History_Film_and_Education_Text

Lost Revolution: The Abbey Theatre & 1916

"Did that play of mine send out/Certain men the English shot" – William Butler Yeats, ‘The Man and the Echo’ (1938)

The story of the Abbey’s role in Ireland’s revolution is well-known: through powerful dramas like Cathleen ní Houlihan, the national theatre established by W.B. Yeats and Lady Gregory played a leading role in the cultural nationalist revival, politicising a generation of revolutionaries. When Yeats asked ‘Did that play of mine send out/Certain men the English shot?’, he was thinking of the Abbey actor, Sean Connolly, the first rebel fatality of 1916. Following independence, the Abbey became the first theatre in the world to receive a state grant in acknowledgement of its contribution to the winning of Irish freedom.

This film explores the individual lives of the Abbey’s 1916 rebels to tell a more complicated story about the tensions between the Abbey theatre and Irish nationalism, the complex relationship between culture and revolution, and the gulf between the radical aspirations of the Abbey’s rebels and the conservative outcome of their revolution.

It focuses on the story of the following individuals:

  • Máire nic Shiubhlaigh, the Abbey’s first leading lady (the first stage actor to perform under a Gaelic stage name) who left the Abbey as a result of her radicalism.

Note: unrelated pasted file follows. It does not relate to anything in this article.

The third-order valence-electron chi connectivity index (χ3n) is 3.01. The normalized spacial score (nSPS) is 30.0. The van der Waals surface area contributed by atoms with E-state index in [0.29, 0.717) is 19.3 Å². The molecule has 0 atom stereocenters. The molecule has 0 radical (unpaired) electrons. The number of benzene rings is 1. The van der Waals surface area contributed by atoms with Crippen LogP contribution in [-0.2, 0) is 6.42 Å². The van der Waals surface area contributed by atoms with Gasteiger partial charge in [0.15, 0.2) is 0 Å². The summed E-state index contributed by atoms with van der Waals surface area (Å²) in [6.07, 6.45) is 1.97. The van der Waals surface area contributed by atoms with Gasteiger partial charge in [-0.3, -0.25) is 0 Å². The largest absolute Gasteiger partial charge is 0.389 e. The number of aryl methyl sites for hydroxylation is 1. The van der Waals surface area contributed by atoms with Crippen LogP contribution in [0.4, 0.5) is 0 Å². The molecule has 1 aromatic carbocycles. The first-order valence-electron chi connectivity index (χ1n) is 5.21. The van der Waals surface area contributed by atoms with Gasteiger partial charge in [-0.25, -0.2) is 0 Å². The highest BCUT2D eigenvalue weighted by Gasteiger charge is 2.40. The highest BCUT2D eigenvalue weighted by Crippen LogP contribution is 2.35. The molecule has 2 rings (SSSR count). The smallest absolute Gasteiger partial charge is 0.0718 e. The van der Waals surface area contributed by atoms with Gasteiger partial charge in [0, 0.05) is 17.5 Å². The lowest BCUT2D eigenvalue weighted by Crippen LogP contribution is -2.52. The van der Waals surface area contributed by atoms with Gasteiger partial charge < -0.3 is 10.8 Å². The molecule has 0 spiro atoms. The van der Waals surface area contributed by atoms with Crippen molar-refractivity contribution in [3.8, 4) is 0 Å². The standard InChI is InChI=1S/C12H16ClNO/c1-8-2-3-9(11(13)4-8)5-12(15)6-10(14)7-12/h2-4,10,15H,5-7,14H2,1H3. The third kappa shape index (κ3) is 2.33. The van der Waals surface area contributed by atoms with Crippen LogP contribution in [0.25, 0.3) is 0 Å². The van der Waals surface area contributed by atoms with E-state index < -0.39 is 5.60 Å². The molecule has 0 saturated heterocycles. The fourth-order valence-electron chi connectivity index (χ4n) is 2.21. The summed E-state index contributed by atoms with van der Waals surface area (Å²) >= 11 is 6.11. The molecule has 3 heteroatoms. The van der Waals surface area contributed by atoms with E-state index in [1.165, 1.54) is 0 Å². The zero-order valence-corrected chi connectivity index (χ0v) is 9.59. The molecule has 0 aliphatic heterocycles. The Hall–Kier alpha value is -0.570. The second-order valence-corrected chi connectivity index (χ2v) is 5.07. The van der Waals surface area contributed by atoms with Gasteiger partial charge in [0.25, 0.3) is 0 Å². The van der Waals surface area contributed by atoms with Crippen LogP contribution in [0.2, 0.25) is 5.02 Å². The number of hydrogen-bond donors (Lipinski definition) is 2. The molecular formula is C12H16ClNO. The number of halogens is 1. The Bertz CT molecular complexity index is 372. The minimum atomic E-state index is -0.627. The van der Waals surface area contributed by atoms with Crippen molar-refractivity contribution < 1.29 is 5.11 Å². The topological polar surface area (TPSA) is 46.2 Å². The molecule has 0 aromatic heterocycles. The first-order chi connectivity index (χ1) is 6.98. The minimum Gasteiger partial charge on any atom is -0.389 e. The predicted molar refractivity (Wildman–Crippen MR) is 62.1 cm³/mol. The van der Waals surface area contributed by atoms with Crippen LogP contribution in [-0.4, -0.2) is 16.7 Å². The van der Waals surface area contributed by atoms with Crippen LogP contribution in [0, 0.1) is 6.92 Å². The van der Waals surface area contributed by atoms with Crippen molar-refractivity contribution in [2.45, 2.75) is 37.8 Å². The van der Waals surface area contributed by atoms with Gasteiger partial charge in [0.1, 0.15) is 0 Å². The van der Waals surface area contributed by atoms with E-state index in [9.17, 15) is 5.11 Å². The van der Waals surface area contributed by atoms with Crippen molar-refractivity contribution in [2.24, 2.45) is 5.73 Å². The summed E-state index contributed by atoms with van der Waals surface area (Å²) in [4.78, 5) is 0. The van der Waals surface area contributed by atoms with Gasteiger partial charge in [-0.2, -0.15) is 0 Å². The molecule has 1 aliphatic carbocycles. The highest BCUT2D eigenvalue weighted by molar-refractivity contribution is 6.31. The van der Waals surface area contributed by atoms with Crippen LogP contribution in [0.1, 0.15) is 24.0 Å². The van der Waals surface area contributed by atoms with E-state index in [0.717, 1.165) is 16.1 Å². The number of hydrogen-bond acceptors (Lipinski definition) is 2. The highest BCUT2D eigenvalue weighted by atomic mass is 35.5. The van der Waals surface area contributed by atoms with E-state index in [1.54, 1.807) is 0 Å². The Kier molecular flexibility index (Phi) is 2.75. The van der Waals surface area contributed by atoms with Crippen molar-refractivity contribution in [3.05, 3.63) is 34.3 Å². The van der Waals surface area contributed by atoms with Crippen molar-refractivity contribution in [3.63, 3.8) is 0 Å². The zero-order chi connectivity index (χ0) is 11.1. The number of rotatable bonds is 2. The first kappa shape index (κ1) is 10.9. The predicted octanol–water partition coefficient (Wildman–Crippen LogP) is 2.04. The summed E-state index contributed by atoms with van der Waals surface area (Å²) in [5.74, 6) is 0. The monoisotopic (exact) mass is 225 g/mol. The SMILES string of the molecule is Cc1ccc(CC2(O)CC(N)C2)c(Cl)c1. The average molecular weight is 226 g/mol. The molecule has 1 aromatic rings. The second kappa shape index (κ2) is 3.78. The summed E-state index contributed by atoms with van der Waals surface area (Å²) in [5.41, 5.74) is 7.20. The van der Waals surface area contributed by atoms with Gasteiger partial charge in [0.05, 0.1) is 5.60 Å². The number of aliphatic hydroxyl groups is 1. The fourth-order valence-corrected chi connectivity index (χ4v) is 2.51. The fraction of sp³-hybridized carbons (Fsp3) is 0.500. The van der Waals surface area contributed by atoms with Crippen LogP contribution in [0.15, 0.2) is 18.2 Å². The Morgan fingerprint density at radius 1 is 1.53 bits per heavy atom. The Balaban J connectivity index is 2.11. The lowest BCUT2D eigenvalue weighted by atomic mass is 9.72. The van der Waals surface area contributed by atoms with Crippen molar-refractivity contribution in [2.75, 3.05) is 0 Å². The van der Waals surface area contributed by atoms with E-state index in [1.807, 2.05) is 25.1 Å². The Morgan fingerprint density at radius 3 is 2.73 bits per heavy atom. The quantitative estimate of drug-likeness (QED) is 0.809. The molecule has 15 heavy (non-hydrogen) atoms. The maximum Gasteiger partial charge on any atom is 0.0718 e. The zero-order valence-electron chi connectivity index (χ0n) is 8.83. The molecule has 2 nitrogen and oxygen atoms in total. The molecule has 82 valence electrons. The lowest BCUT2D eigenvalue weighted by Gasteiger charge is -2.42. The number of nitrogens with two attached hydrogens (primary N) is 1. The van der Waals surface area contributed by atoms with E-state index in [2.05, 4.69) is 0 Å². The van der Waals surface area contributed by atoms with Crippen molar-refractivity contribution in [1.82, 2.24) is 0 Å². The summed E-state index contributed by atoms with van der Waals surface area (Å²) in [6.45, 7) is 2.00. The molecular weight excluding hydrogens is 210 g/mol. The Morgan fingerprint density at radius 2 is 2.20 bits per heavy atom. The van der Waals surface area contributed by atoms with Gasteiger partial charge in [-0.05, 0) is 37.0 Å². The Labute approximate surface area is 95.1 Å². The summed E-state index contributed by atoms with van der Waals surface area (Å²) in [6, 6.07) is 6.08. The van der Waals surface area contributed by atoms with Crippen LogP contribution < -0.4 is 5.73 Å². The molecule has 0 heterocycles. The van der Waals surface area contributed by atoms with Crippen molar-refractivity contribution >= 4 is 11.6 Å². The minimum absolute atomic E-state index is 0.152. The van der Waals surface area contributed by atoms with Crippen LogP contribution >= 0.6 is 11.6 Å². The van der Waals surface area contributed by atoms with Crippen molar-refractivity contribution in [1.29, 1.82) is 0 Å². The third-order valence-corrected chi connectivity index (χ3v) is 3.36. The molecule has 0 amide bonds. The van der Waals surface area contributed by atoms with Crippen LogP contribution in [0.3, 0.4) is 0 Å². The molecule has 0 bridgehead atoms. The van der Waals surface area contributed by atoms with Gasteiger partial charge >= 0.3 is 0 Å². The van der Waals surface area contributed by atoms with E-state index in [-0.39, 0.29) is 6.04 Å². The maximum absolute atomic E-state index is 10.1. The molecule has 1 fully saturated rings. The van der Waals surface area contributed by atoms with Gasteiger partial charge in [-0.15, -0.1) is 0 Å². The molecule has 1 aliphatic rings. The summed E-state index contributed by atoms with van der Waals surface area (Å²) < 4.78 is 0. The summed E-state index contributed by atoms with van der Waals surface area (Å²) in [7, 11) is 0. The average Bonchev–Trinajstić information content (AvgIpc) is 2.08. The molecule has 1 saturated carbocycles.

• Helena Molony, a socialist, feminist republican (the first female political prisoner of her generation) who played a leading role in the lock-out, Citizen Army, and rebellion.
  • Peadar Kearney, Fenian, Gaelic Leaguer, and author of the national anthem, who broke with the Abbey to fight in the rebellion.
  • Arthur Shields, a Protestant socialist who became a Hollywood film star.
  • Sean Connolly, who died after leading the attack on Dublin Castle.

Their lives tell the story of a lost revolution. By contrasting the radical, socialist, feminist, and intellectual impulses of republicanism before the Rising with the conservative, Catholic ethos that emerged after independence, it tells a story of the 1916 Rising that is relevant for our times, a story of missed opportunities and alternative futures, and the failure to achieve the radical goals of the Easter Proclamation.

"If Yeats had saved his pencil-lead/would certain men have stayed in bed? For history’s a twisted root with art its small translucent fruit/and never the other way round." – Paul Muldoon, ‘7, Middagh Street’ (1987)